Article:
It's a classic travel tip: When searching for a great restaurant, cool bar, scenic park, boutique shop, or anything else, get the input of a local. Is this an awful approach?
Budget Travel has always recommended experiencing destinations like the locals do. That includes visiting "Times Square Like a Local," exploring towns such as New Orleans like a local, and even drinking beer like a local in U.S. cities and drinking liquor like a local all over the world. And of course, with a longstanding series of "Eat Like a Local" stories, we heartily endorse the concept of dining wherever the locals dine.
But in a post for American Express's Get Currency blog, Matt Gross -- the former New York Times Frugal Traveler columnist who had many fans here at BT -- argues that asking locals for advice is often a bad move. He explains:
Locals are just as likely as anyone else to have bad food preferences, poor taste in clothing, and delusional ideas about the places they live in. What's more, they won't necessarily understand what you, a visitor to their hometown, really want to get out of your experience. When I was in Ireland last year, I kept asking locals -- from hotel clerks to random strangers on the street -- where to get some of the interesting Irish cheeses I knew were out there. And those locals kept sending me to Tesco, the British supermarket chain.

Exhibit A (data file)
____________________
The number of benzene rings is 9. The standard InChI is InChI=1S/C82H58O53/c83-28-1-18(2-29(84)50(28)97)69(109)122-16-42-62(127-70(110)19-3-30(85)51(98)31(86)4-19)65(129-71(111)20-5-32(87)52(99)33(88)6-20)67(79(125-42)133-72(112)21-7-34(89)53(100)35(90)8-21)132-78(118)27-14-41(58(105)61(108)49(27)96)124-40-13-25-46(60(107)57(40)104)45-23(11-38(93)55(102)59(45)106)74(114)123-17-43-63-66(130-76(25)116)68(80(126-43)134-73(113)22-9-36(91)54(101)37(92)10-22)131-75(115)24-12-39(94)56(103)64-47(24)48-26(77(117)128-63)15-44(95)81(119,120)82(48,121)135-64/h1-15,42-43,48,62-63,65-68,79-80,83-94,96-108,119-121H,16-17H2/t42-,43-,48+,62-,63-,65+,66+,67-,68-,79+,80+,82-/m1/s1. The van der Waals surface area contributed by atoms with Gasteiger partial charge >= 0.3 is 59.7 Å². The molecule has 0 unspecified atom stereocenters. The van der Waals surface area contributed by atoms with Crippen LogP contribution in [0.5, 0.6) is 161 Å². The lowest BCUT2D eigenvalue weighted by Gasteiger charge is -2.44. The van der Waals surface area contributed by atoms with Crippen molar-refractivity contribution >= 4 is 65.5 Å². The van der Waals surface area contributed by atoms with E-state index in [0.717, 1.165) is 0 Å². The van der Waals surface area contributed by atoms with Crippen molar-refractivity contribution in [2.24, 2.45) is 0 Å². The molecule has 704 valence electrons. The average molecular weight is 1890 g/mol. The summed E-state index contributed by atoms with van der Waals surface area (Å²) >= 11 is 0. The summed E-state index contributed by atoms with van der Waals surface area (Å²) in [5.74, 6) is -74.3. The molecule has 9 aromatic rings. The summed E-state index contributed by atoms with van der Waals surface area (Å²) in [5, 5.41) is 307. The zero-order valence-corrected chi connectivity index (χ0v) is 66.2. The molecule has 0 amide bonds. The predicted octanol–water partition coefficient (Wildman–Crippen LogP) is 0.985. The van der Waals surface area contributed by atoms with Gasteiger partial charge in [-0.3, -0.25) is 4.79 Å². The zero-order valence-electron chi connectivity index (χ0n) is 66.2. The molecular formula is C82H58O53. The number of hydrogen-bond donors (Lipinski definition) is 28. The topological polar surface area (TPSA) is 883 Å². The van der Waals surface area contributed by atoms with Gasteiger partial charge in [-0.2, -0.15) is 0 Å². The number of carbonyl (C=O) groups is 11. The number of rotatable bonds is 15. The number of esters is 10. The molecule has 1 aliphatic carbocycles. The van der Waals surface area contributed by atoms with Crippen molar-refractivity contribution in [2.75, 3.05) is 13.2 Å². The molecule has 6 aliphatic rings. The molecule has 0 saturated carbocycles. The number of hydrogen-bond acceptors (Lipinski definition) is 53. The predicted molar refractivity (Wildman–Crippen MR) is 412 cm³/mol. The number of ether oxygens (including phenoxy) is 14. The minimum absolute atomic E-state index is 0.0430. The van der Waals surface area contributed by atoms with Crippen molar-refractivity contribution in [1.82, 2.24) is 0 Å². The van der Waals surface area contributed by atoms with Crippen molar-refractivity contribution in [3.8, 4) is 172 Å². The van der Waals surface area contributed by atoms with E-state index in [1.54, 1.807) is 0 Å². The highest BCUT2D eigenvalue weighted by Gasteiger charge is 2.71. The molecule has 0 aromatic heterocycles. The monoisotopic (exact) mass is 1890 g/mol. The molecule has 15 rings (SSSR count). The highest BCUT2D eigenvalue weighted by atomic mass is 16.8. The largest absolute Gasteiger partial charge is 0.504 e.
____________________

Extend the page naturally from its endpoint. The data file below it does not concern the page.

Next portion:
What's your take? When you're traveling, do you ask locals for tips on where to eat, shop, or hang out?
And most importantly, does the advice you've gathered from locals tend to be good or bad?
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